Dorper Breed

Looking for something different then the Dorper Sheep is definitely for you, with their attractive features, wool shedding ability and carcase conformation this makes the Dorper a popular choice amongst the small holder and commercial farmer. The Dorper is a fast growing meat producing sheep, that is particularly known for its ability to adapt and survive in a variety of climatic and grazing conditions. Dorpers were created in South Africa in 1942 by crossing imported Dorset Horn Rams from the UK onto their native Persian Black Headed ewes. The South African Department of Agriculture and a group of farmers decided to develop a new sheep breed able to produce a maximum number of lambs with good meat qualities which could be marketed off extensive grazing conditions.

The Dorper and White Dorper is a relatively new breed in Great Britain the UK Dorper Sheep Society was founded in 2004 and currently has thirty two members. It is however quite ironic to think that genetics exported from the UK seventy plus years ago have found their way back in a new breed. In all breeds of sheep, through the use of genetically superior rams and genetic selection it can quickly improve the genetic merit of any flock.

Dorper sheep are farmed all over the world and have the potential to adapt to the many varying climates and grazing conditions from the Southern to the Northern hemisphere therefore, making the Dorper sheep a popular choice worldwide. There increasing popularity and suitability to most climate conditions have seen a dramatic increase in numbers in Australia, New Zealand and Canada. Making the Dorper and the White Dorper currently the most popular sheep breed in Australia.

There are two distinct types of Dorper sheep – the Black headed and the White Dorper. The only difference being the colour. The Black headed Dorper is in fact a white Dorper with a large black spot. Despite this difference, the term ‘Dorper’ is often used to describe both breed types.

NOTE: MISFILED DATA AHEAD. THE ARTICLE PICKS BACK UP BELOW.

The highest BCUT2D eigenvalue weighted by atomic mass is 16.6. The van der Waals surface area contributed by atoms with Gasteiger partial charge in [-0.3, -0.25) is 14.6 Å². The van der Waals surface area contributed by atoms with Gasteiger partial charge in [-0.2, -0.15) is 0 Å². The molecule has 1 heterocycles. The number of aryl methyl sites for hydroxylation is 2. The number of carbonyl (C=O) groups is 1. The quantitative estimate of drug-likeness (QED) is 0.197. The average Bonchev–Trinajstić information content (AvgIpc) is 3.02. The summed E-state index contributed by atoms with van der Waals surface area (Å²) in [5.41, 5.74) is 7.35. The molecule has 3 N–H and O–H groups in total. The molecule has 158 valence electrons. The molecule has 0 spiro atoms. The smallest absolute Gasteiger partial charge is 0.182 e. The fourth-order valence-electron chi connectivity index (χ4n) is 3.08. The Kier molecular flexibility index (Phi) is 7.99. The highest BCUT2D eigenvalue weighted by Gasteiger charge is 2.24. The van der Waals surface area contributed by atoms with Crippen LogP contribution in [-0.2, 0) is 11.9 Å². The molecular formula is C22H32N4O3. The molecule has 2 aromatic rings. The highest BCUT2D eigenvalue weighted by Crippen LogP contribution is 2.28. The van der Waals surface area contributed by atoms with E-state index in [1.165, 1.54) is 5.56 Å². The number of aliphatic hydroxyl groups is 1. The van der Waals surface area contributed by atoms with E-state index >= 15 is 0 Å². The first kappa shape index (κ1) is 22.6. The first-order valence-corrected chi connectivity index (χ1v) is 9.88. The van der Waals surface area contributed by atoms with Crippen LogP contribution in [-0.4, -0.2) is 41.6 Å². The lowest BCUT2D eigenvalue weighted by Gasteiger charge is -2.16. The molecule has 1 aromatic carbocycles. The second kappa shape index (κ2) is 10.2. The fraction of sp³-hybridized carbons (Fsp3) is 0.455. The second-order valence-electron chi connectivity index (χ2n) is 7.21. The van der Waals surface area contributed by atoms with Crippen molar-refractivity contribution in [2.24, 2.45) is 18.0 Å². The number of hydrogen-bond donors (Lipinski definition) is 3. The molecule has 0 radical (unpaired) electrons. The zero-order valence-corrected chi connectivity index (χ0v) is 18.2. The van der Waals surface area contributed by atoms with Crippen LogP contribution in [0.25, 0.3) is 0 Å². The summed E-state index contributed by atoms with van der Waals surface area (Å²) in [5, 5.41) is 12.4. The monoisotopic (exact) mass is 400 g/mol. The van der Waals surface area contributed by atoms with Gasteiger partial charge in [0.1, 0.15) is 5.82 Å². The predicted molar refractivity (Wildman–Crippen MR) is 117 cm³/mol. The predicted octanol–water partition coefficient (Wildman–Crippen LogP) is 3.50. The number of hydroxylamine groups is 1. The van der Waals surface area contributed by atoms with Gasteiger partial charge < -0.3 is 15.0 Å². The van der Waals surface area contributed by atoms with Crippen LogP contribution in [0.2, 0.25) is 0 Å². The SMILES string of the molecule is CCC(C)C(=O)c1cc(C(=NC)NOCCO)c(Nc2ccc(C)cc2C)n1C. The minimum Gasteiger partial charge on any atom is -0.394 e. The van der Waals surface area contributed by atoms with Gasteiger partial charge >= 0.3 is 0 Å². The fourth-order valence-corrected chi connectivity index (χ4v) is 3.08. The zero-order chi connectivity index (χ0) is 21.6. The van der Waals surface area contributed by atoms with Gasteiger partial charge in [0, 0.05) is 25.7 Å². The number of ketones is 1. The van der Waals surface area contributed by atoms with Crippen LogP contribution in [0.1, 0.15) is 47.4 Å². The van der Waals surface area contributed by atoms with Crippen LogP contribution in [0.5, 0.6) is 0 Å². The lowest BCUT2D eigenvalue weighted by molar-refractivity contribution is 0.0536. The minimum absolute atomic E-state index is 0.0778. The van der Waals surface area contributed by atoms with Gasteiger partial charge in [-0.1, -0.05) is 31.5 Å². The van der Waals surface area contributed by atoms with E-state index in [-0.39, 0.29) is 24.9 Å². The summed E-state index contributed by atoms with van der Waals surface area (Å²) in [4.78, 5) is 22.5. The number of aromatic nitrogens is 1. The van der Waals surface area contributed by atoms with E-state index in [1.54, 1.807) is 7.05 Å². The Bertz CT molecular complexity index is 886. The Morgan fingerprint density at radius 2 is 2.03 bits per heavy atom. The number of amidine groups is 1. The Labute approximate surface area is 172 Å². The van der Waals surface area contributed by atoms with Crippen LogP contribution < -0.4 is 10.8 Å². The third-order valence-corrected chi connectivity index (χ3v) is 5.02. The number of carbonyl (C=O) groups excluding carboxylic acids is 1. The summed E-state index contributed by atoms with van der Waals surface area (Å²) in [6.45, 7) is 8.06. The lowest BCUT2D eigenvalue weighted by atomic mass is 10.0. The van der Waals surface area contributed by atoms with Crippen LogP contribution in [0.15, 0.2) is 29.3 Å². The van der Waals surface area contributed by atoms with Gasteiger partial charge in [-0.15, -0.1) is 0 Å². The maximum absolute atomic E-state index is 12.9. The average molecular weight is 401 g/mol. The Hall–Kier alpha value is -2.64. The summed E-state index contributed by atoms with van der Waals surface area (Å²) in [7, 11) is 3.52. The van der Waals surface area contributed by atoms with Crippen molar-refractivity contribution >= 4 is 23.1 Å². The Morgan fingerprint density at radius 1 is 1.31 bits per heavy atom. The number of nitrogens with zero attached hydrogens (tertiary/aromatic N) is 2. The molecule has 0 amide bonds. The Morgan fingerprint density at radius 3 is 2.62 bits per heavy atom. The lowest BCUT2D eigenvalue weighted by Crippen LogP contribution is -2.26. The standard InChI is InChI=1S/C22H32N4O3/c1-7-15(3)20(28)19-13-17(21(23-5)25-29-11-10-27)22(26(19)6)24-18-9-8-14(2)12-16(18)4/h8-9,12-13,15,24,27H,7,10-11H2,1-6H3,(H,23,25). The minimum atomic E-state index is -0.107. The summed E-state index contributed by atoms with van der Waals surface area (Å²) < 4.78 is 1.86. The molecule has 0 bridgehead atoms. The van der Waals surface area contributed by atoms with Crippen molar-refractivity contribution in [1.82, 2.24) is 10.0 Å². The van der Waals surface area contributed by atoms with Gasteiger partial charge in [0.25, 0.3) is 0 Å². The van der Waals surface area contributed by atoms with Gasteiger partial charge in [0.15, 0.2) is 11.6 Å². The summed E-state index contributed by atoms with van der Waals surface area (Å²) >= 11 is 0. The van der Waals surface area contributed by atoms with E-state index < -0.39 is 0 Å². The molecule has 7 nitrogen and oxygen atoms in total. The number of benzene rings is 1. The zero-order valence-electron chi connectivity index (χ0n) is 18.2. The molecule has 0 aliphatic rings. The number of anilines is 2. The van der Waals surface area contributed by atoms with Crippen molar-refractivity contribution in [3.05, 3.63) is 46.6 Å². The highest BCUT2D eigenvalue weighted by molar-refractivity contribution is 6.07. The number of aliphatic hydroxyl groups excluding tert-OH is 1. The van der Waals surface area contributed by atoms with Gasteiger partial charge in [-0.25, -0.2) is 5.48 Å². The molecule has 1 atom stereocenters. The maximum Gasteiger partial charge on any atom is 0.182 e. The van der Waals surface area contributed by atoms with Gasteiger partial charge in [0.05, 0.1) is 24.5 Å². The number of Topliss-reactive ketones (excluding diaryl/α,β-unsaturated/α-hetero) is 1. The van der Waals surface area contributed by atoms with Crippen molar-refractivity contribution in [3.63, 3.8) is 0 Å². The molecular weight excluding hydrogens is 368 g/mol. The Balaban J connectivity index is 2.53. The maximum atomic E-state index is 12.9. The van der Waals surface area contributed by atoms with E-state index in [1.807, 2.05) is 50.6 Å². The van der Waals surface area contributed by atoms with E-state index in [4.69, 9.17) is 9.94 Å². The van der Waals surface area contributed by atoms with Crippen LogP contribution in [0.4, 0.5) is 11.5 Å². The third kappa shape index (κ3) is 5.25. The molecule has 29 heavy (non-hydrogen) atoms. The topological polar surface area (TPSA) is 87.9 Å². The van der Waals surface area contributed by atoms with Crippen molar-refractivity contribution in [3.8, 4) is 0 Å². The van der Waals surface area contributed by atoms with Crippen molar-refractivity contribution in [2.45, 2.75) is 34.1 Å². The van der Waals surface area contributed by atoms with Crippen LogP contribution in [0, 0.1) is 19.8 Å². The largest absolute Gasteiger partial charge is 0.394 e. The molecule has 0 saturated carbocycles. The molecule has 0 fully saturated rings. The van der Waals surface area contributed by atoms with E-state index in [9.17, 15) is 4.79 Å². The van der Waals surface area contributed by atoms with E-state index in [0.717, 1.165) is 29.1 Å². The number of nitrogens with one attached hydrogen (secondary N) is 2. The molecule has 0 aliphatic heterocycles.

Dorper sheep are one of the most fertile of sheep breeds in the world. They have a long breeding season and are not affected by seasonal change. Therefore, Dorper ewes are polyoestrus and will breed all year round suiting all sheep systems. It is possible to have lambing intervals of eight months, resulting in 3 crops of lambs in 2 years. This coupled with the fact that multiple births are prevalent, means that flock size can be increased more quickly than with most other sheep breeds. Dorpers and White Dorper sheep often achieve lambing percentages in excess of 170% when breeding at any time of the year.

Dorpers are also a shedding sheep, which means they shed their winter coat naturally, thus eliminating the need for mechanical shearing. This in turn, makes the Dorper sheep the perfect choice of breed for small holders. They may find it difficult to get a shearer to come and shear a small number of sheep.   Also, because the underbelly stays clean, shearing and crutching for lambing are unnecessary, an important economic and time management consideration for the producer. Their fleece is a short, with a loose covering of hair and wool. Due to the wool being fine, the wool that is shed does not litter up the fields and blows away in the wind.

 

Dorpers shed from the bottom up. In South Africa they retain a light coating of wool on top to protect them from sun. So far, they’ve tended to keep some wool on top here but the rest of the animal is clean reducing flystrike in the summer months. With little or no wool production, the energy that would go into producing wool is diverted to meat production.

 

Dorper lambs mature earlier and as such, can be slaughtered to produce a carcase of 20 to 22 kg by 16 to 18 weeks of age. The ability of this breed to put grass into weight gain is remarkable. Add to that the fact the taste and eating quality of the lamb, along with the flavour of intramuscular fat and a large eye muscle makes the Dorper and White Dorper an increasing popular choice for the fat lamb market. Dorper sheep are selective foragers and will thrive on long grasses, weeds and poorer quality grazing.   They require a good quantity of forage in their diets thus reducing the amount of concentrates required. Therefore, decreasing production costs and increasing profitability!!

 

Why the Dorper is an excellent breed choice?

  • Adaptability to and hardiness for a variety of climatic and grazing conditions
  • High fertility and reproduction rates
  • High growth rates with the ability to achieve maximum growth from little feed
  • Good muscling and low fat score
  • Thick quality skin for protection in harsh climate conditions
  • Excellent mothering qualities and milk production
  • Low maintenance – minimal shearing required, no crutching as no wool in that area
  • More Parasite resistant than other breeds of sheep.
  • Dorper ewes are polyoestrus and will breed all year round.